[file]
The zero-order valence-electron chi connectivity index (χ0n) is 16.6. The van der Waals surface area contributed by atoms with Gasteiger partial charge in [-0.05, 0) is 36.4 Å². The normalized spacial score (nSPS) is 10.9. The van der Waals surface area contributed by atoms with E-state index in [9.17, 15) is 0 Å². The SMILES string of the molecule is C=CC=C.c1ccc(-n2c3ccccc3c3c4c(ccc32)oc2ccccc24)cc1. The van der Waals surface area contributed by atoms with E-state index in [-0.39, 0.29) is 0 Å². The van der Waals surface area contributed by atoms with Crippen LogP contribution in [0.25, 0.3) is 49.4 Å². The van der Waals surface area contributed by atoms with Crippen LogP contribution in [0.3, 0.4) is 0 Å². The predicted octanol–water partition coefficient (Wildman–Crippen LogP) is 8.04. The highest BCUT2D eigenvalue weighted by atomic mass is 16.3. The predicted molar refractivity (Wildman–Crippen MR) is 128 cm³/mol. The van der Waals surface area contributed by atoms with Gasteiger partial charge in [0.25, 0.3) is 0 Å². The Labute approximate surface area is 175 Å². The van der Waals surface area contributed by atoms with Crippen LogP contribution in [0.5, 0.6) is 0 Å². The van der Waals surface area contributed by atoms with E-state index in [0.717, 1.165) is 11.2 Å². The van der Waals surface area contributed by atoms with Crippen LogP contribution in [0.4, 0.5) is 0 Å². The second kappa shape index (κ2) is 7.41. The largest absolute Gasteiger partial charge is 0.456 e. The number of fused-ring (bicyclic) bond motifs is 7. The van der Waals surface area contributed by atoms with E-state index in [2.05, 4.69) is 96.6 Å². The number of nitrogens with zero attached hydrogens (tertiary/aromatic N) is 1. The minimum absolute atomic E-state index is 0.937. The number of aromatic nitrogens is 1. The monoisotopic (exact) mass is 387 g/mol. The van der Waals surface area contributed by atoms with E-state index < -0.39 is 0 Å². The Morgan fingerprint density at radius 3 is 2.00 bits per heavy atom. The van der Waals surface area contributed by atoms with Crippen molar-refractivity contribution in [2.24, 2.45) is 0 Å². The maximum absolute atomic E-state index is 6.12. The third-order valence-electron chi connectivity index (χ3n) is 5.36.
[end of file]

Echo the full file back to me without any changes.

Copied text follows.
The zero-order valence-electron chi connectivity index (χ0n) is 16.6. The van der Waals surface area contributed by atoms with Gasteiger partial charge in [-0.05, 0) is 36.4 Å². The normalized spacial score (nSPS) is 10.9. The van der Waals surface area contributed by atoms with E-state index in [9.17, 15) is 0 Å². The SMILES string of the molecule is C=CC=C.c1ccc(-n2c3ccccc3c3c4c(ccc32)oc2ccccc24)cc1. The van der Waals surface area contributed by atoms with E-state index in [-0.39, 0.29) is 0 Å². The van der Waals surface area contributed by atoms with Crippen LogP contribution in [0.25, 0.3) is 49.4 Å². The van der Waals surface area contributed by atoms with Crippen LogP contribution in [0.3, 0.4) is 0 Å². The predicted octanol–water partition coefficient (Wildman–Crippen LogP) is 8.04. The highest BCUT2D eigenvalue weighted by atomic mass is 16.3. The predicted molar refractivity (Wildman–Crippen MR) is 128 cm³/mol. The van der Waals surface area contributed by atoms with Gasteiger partial charge in [0.25, 0.3) is 0 Å². The Labute approximate surface area is 175 Å². The van der Waals surface area contributed by atoms with Crippen LogP contribution in [0.5, 0.6) is 0 Å². The van der Waals surface area contributed by atoms with E-state index in [0.717, 1.165) is 11.2 Å². The van der Waals surface area contributed by atoms with Crippen LogP contribution in [0.4, 0.5) is 0 Å². The second kappa shape index (κ2) is 7.41. The largest absolute Gasteiger partial charge is 0.456 e. The number of fused-ring (bicyclic) bond motifs is 7. The van der Waals surface area contributed by atoms with E-state index in [2.05, 4.69) is 96.6 Å². The number of nitrogens with zero attached hydrogens (tertiary/aromatic N) is 1. The minimum absolute atomic E-state index is 0.937. The number of aromatic nitrogens is 1. The monoisotopic (exact) mass is 387 g/mol. The van der Waals surface area contributed by atoms with E-state index < -0.39 is 0 Å². The Morgan fingerprint density at radius 3 is 2.00 bits per heavy atom. The van der Waals surface area contributed by atoms with Crippen molar-refractivity contribution in [2.24, 2.45) is 0 Å². The maximum absolute atomic E-state index is 6.12. The third-order valence-electron chi connectivity index (χ3n) is 5.36.